Manufacturing in America is at a crossroads.
Our business climate -- including taxes, regulation costs and tariffs -- puts U.S. manufacturers at an almost 18% competitive disadvantage relative to our major trading partners.
Energy and raw materials cost are rising. Fewer young people are attracted to manufacturing as careers, and many Americans believe, erroneously, that U.S. manufacturing is disappearing.
However, the truth is quite the opposite. The fact is that the United States is the world's largest manufacturing economy, producing 21% of globally manufactured products. China is second at 15%, with Japan third at 12%.
U.S. manufacturing produces $1.6 trillion of value each year, or 11.2% of U.S. GDP.
Taken alone, U.S. manufacturing would be the ninth-largest economy in the world, and the quantity of manufactured goods produced in the United States has kept a steady pace with overall economic growth since 1947, as both GDP and manufacturing have grown by about seven times.
Leading the Recovery
Manufacturing is leading the recovery -- slow as that recovery may be -- and legislators and policymakers across the country are starting to take notice.
To grow our economy, we have to make something or grow something, plain and simple. Good jobs and a strong middle class depend upon it.
Manufacturing supports an estimated 18.6 million jobs in the United States and nearly 12 million Americans (or 9% of the workforce) are employed directly in manufacturing.
And these are well-paying jobs. In 2009, the average U.S. manufacturing worker earned $74,447 annually, including pay and benefits, compared to the average non-manufacturing worker who earned $63,122 annually.
As the industry and our country stand at this crossroads we have the opportunity and the obligation to shape the future of manufacturing in America.
We as manufacturers need to work with our policymakers and elected officials to educate them about the manufacturing sector. Our hard-won knowledge and resources can help them make policies that will advance innovation, promote exports, address our challenging tax codes and evaluate unduly burdensome or redundant regulation.
The results will be more well-paying careers for the American workforce and solid, sustainable companies for the future economic health of our country.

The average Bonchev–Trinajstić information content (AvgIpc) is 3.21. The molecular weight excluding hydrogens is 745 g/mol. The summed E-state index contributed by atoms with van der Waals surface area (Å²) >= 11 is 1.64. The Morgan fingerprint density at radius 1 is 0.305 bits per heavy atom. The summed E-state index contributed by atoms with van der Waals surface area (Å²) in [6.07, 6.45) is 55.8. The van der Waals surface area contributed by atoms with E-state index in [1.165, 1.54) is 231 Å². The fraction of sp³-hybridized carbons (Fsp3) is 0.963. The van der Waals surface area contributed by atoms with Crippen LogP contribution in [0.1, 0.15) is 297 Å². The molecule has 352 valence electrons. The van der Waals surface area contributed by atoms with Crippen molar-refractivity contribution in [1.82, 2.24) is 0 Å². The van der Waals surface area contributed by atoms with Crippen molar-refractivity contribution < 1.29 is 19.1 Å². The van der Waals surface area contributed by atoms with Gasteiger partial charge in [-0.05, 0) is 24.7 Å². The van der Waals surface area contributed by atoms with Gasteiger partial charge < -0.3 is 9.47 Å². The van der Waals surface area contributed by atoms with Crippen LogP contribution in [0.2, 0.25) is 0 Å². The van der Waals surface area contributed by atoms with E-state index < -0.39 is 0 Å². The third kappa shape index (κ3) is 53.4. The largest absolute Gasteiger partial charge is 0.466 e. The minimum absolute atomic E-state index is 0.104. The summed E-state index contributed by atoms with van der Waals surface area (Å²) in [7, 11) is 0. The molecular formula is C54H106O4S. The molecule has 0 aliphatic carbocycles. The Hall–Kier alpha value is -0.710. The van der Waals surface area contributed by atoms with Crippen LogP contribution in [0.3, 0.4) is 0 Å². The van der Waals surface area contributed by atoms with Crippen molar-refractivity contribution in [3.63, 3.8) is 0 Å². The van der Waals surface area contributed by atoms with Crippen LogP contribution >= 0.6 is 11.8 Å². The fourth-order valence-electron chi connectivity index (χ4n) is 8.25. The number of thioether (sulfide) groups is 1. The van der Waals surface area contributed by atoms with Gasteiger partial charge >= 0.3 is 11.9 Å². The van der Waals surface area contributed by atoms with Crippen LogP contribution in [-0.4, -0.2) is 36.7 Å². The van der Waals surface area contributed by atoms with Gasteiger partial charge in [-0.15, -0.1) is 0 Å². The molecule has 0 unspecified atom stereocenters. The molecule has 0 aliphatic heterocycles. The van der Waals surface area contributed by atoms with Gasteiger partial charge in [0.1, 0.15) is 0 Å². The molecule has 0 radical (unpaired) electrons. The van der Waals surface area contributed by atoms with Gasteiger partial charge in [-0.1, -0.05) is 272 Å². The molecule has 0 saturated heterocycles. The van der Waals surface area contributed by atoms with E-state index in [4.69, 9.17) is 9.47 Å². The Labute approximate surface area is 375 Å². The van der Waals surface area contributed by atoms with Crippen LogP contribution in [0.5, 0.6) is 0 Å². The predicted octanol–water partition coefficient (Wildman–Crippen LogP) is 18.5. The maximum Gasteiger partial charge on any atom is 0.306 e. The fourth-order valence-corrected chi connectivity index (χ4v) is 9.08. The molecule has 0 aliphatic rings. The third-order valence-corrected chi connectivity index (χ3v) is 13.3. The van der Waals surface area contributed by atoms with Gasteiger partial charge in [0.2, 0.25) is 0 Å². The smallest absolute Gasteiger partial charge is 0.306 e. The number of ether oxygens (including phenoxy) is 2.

The Next Generation of Manufacturers
Let's not forget the next generation of manufacturers! Many in the industry, including Kennametal, have educational outreach programs intended to attract more young people and create a sustainable, healthy future for manufacturing.
This year, in addition to our existing education and training programs, we will embark on a pilot in our world headquarters' hometown school district. This initiative, the Young Engineers Program, is intended to attract high school students into engineering careers in manufacturing.
Now, while the entire nation is focused on the economy and job creation, we as manufacturers can and must play a more prominent role in helping to develop a common-sense manufacturing policy agenda that promotes growth with a continued commitment to sustaining and improving the environment.
We have to work together to get the word out, not just to policymakers but to young people as well, that manufacturing in America means jobs.
The first-ever imX manufacturing summit taking place in September is a great example of what manufacturers can do when they come together to work on improving, innovating and solving problems.
Departing from the traditional trade-show model, imX brings manufactures together to focus on education and interaction. This interaction provides yet another platform for engaging the industry to get involved in shaping the future of manufacturing through involvement in policy and education.
Make a point to be part of the conversation and make a difference in manufacturing for the future.
Carlos Cardoso is chairman, president and CEO of Latrobe, Pa.-based Kennametal Inc., which provides custom and standard wear-resistant solutions.
Note: Kennametal joins seven other leading machine tool manufacturers and two national industry associations in developing the Interactive Manufacturing Experience, Sept. 12-14 in Las Vegas.